I'm no Twitter expert. Just because I use the service doesn't mean I know all the ins and outs, but what follows is my attempt at a bit of education for my readers who don't yet know what all the fuss is about.
What is it?Twitter is a "microblogging" service. Yeah, I don't know what it means either. Essentially Twitter lets you express your views for the whole world to see, but you have to do it in 140 characters or less. This forces you to keep your thoughts brief, or to tweet multiple times. Twitter is constantly indexed by Google. In fact, you can easily make it such that your Google search returns only the latest Twitter results. Sometimes though, Twitter acts very well as a search engine, especially when you are looking for information (or opinions) on the *latest* news. Twitter users tend to have a fairly short attention span. For instance, the day Michael Jackson died - Twitter was the place to go for information (and rumors and opinions and straight up lies too).
Twitter users have "Followers," which are just like your "Friends" on Facebook. Your followers can see the things that you tweet. A lot of new Twitter users seem to think that sheer number of followers is the most important part of Twitter. It isn't. The number of followers you have doesn't matter. This is *not* a popularity contest.
Twitter introduced some fun ideas to Web 2.0
To Tweet = To Twitter. It's official. Either form of the verb is acceptable. "I Twitter" is the same as "I Tweet." I tweet, therefore I am (?)
RT = Retweet. If I see something cool on Twitter, I can retweet it to share it with my followers. Retweeting is the way that most information on Twitter gets around.
# = Hashtag. Hashtags are great for categorizing your tweets or for joining large conversations within the Twitter community. For instance, when my hometown of Boulder caught fire a few months back, I tweeted news and then included #BoulderFire in the tweet. That let other users on Twitter (and search engines like Google) find my tweet more easily.
In the photography community, Chase Jarvis regularly invites his followers to ask him questions or leave comments via a specified hashtag like #CJlive
@Mention. If I want to include another user in a tweet, I can include the @ symbol, then their username. For instance "Man! Just had a totally awesome convo with @simonhucko about #photography"
"Tweetups." A Tweetup is a meeting that allows Twitter users to meet each other face-to-face rather than interacting entirely on the internet.
Why bother?This seems to be the issue most people have with Twitter. Why should you bother? Nobody wants to read about what someone had for lunch, or the last time you took a pee. Luckily, that isn't what Twitter is for. I use it for a few main purposes:
For instance: Qwest DSL has been pretty bad in Flagstaff over the last couple months. I called customer service (in India!) and talked to a rep for 35 minutes. I had to deal with all his BS about "is your router plugged in? Pull up Internet Explorer please (F that), Please reboot your computer." I worked in IT and I know how to fix a problem when it's on my end. Screw him. After 35 minutes of screwing around with "Jim," I was moved up the chain and learned: "I am so sorry for the inconvenience sir, there is nothing we can do."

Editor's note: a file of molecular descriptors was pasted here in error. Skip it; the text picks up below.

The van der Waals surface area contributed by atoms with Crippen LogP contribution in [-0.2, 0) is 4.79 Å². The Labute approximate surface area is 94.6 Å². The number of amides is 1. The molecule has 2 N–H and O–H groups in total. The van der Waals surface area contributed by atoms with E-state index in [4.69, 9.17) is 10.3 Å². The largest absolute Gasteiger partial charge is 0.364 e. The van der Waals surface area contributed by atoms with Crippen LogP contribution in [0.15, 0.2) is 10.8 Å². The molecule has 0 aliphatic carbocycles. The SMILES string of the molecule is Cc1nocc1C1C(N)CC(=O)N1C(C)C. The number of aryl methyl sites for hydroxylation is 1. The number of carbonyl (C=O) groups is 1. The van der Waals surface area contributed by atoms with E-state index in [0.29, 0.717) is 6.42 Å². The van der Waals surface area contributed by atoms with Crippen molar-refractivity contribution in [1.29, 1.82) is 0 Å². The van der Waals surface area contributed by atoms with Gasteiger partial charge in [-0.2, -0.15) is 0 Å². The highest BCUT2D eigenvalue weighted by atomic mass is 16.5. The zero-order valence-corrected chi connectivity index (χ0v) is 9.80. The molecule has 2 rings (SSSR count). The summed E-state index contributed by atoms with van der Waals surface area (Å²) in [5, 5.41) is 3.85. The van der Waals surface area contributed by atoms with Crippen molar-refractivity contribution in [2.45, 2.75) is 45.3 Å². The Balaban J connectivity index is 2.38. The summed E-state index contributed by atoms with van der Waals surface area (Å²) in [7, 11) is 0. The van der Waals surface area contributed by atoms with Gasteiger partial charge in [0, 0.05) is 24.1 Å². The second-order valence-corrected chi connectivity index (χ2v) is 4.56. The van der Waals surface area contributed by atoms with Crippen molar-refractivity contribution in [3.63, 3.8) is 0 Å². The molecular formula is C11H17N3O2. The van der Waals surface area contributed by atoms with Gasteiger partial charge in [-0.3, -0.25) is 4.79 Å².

Really? Honestly? Rawr.
Annoyed, I turned to Twitter. Using Google, I discovered the Qwest customer service Twitter handle. (@talktoqwest) and I posted something like "Internet goes down every night from 6pm-6am. Thanks for nothing @talktoqwest !"
5 minutes after I posted that, I had a Direct Message from the rep running the Twitter feed. He asked for my DSL number and a contact number.
The next day, I got a call from Qwest corporate headquarters in Boise, ID. A lovely (english-speaking) gentleman explained to me that the problem was hardware-related: one of their servers in Phoenix crashed. He gave me a time frame for when the problem would be fixed and promised to move my traffic through a new gateway.
That's some VIP treatment, and all I had to do was complain on Twitter. I could go on and on with examples like this. It just works.
2) I also use Twitter to promote this blog, my business and anyone I respect. The trick here is doing it with the proper frequency.
3) Twitter is great for when you're bored at work. A lot of twitter feeds are run by people who seek only to amuse followers. @Lord_Stewie impersonates the Family Guy character Stewie. Hilarious. @shitmydadsays is great too.
4) Sharing. The vast majority of tweets that I see, especially those from photographers, include a link, a photo or a video. Sharing is caring and it gets information around *really* quickly.
Etiquette on Twitter is tricky. I've been chewed out by other users before - but here are a couple things I've picked up over the last year or two.
- It is polite to follow your followers. I generally give people the benefit of the doubt and follow them. If they do something that annoys me, I can always "unfollow" them later.
- Generally speaking, less than 1/3 of your tweets should be self-promotion.
- Your tweets should be spaced out such that you don't hijack anyone's entire feed. Seeing 10 posts from one person in quick succession sucks.
- Long Twitter conversations should be had via Direct Message (DM) instead of @reply to keep from hijacking feeds
I'm sure I've forgotten a whole bunch of important info about Twitter. I'm no expert, but I hope that this post gave you a better idea about what Twitter is, how it can be used, and how to use it without pissing people off.
Time for this (micro)blogger to head to bed. Goodnight world!
BTW, you can find me on Twitter: @mattbeaty